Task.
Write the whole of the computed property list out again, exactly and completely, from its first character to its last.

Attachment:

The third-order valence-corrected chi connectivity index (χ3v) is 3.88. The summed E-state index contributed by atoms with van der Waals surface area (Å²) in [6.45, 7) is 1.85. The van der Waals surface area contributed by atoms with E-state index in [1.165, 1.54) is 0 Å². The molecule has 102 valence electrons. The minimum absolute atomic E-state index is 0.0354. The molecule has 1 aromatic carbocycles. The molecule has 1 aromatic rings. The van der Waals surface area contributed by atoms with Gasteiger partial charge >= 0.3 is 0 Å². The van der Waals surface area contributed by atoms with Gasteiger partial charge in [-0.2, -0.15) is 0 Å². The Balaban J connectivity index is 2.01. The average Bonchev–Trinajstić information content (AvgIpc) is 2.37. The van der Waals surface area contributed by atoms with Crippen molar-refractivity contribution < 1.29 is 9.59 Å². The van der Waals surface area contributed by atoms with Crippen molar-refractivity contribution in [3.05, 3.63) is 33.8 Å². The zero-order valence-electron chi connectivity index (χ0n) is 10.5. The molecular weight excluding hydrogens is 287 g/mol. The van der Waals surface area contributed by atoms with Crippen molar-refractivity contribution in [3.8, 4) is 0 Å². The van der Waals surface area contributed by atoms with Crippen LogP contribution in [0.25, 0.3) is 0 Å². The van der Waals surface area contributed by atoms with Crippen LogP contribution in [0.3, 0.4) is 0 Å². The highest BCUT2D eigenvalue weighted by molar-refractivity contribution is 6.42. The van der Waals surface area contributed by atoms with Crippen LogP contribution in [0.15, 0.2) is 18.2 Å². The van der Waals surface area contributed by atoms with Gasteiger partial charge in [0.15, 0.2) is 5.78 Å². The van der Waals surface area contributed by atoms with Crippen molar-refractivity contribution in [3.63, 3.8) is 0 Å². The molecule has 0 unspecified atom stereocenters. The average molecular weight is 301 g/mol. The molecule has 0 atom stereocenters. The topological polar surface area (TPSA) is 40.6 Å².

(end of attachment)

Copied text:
The third-order valence-corrected chi connectivity index (χ3v) is 3.88. The summed E-state index contributed by atoms with van der Waals surface area (Å²) in [6.45, 7) is 1.85. The van der Waals surface area contributed by atoms with E-state index in [1.165, 1.54) is 0 Å². The molecule has 102 valence electrons. The minimum absolute atomic E-state index is 0.0354. The molecule has 1 aromatic carbocycles. The molecule has 1 aromatic rings. The van der Waals surface area contributed by atoms with Gasteiger partial charge >= 0.3 is 0 Å². The van der Waals surface area contributed by atoms with Gasteiger partial charge in [-0.2, -0.15) is 0 Å². The Balaban J connectivity index is 2.01. The average Bonchev–Trinajstić information content (AvgIpc) is 2.37. The van der Waals surface area contributed by atoms with Crippen molar-refractivity contribution < 1.29 is 9.59 Å². The van der Waals surface area contributed by atoms with Crippen molar-refractivity contribution in [3.05, 3.63) is 33.8 Å². The zero-order valence-electron chi connectivity index (χ0n) is 10.5. The molecular weight excluding hydrogens is 287 g/mol. The van der Waals surface area contributed by atoms with Crippen molar-refractivity contribution in [3.8, 4) is 0 Å². The van der Waals surface area contributed by atoms with Crippen LogP contribution in [0.25, 0.3) is 0 Å². The van der Waals surface area contributed by atoms with Crippen LogP contribution in [0.3, 0.4) is 0 Å². The highest BCUT2D eigenvalue weighted by molar-refractivity contribution is 6.42. The van der Waals surface area contributed by atoms with Crippen LogP contribution in [0.15, 0.2) is 18.2 Å². The van der Waals surface area contributed by atoms with Gasteiger partial charge in [0.15, 0.2) is 5.78 Å². The van der Waals surface area contributed by atoms with Crippen molar-refractivity contribution in [3.63, 3.8) is 0 Å². The molecule has 0 unspecified atom stereocenters. The average molecular weight is 301 g/mol. The molecule has 0 atom stereocenters. The topological polar surface area (TPSA) is 40.6 Å².